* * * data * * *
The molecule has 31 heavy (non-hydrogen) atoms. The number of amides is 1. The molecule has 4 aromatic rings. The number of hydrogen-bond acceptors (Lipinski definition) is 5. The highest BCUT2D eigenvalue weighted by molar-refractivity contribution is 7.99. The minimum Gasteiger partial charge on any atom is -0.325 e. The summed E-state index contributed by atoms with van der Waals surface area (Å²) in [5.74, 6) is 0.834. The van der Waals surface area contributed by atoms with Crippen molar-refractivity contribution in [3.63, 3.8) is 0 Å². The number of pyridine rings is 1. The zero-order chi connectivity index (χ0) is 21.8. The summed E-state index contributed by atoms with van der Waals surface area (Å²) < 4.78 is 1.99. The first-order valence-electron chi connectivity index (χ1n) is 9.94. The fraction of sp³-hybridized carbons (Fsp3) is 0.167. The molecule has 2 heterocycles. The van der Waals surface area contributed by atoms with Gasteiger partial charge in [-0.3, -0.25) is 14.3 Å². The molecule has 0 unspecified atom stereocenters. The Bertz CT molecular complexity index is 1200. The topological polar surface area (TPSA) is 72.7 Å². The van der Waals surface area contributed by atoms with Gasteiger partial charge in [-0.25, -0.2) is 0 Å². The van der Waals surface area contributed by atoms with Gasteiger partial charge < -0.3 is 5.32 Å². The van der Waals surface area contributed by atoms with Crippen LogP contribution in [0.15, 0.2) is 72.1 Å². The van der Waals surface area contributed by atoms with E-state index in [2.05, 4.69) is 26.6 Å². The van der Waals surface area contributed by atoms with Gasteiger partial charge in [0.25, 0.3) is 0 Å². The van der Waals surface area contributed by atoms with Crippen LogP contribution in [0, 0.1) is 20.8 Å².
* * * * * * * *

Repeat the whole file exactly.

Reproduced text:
The molecule has 31 heavy (non-hydrogen) atoms. The number of amides is 1. The molecule has 4 aromatic rings. The number of hydrogen-bond acceptors (Lipinski definition) is 5. The highest BCUT2D eigenvalue weighted by molar-refractivity contribution is 7.99. The minimum Gasteiger partial charge on any atom is -0.325 e. The summed E-state index contributed by atoms with van der Waals surface area (Å²) in [5.74, 6) is 0.834. The van der Waals surface area contributed by atoms with Crippen molar-refractivity contribution in [3.63, 3.8) is 0 Å². The number of pyridine rings is 1. The zero-order chi connectivity index (χ0) is 21.8. The summed E-state index contributed by atoms with van der Waals surface area (Å²) < 4.78 is 1.99. The first-order valence-electron chi connectivity index (χ1n) is 9.94. The fraction of sp³-hybridized carbons (Fsp3) is 0.167. The molecule has 2 heterocycles. The van der Waals surface area contributed by atoms with Gasteiger partial charge in [-0.3, -0.25) is 14.3 Å². The molecule has 0 unspecified atom stereocenters. The Bertz CT molecular complexity index is 1200. The topological polar surface area (TPSA) is 72.7 Å². The van der Waals surface area contributed by atoms with Gasteiger partial charge in [-0.25, -0.2) is 0 Å². The van der Waals surface area contributed by atoms with Gasteiger partial charge < -0.3 is 5.32 Å². The van der Waals surface area contributed by atoms with Crippen LogP contribution in [0.15, 0.2) is 72.1 Å². The van der Waals surface area contributed by atoms with E-state index in [2.05, 4.69) is 26.6 Å². The van der Waals surface area contributed by atoms with Gasteiger partial charge in [0.25, 0.3) is 0 Å². The van der Waals surface area contributed by atoms with Crippen LogP contribution in [0, 0.1) is 20.8 Å².